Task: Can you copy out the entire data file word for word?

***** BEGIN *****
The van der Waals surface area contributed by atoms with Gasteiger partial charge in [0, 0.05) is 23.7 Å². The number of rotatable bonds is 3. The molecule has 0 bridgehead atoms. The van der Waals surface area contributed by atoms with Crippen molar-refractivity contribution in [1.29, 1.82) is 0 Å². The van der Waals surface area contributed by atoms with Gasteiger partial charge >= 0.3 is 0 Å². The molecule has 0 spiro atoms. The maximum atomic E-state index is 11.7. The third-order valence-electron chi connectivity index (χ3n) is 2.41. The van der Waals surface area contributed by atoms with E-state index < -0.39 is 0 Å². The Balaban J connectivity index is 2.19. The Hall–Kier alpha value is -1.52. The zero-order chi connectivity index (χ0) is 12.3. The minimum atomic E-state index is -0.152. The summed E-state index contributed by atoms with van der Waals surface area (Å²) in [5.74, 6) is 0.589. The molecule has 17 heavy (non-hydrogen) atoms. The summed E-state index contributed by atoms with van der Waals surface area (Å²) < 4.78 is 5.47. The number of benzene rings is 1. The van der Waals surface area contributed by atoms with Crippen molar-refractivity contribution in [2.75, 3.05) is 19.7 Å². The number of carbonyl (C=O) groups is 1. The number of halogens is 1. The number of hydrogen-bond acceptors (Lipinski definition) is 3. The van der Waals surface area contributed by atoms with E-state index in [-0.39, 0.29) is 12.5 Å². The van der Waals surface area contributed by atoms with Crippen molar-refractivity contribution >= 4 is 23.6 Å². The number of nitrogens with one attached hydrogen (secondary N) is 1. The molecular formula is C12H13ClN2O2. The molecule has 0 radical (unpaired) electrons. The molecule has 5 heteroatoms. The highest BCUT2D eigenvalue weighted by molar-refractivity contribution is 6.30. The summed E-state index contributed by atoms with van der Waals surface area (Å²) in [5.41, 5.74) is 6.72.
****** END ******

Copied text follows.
The van der Waals surface area contributed by atoms with Gasteiger partial charge in [0, 0.05) is 23.7 Å². The number of rotatable bonds is 3. The molecule has 0 bridgehead atoms. The van der Waals surface area contributed by atoms with Crippen molar-refractivity contribution in [1.29, 1.82) is 0 Å². The van der Waals surface area contributed by atoms with Gasteiger partial charge >= 0.3 is 0 Å². The molecule has 0 spiro atoms. The maximum atomic E-state index is 11.7. The third-order valence-electron chi connectivity index (χ3n) is 2.41. The van der Waals surface area contributed by atoms with E-state index < -0.39 is 0 Å². The Balaban J connectivity index is 2.19. The Hall–Kier alpha value is -1.52. The zero-order chi connectivity index (χ0) is 12.3. The minimum atomic E-state index is -0.152. The summed E-state index contributed by atoms with van der Waals surface area (Å²) in [5.74, 6) is 0.589. The molecule has 17 heavy (non-hydrogen) atoms. The summed E-state index contributed by atoms with van der Waals surface area (Å²) < 4.78 is 5.47. The number of benzene rings is 1. The van der Waals surface area contributed by atoms with Crippen molar-refractivity contribution in [2.75, 3.05) is 19.7 Å². The number of carbonyl (C=O) groups is 1. The number of halogens is 1. The number of hydrogen-bond acceptors (Lipinski definition) is 3. The van der Waals surface area contributed by atoms with E-state index in [-0.39, 0.29) is 12.5 Å². The van der Waals surface area contributed by atoms with Crippen molar-refractivity contribution >= 4 is 23.6 Å². The number of nitrogens with one attached hydrogen (secondary N) is 1. The molecular formula is C12H13ClN2O2. The molecule has 0 radical (unpaired) electrons. The molecule has 5 heteroatoms. The highest BCUT2D eigenvalue weighted by molar-refractivity contribution is 6.30. The summed E-state index contributed by atoms with van der Waals surface area (Å²) in [5.41, 5.74) is 6.72.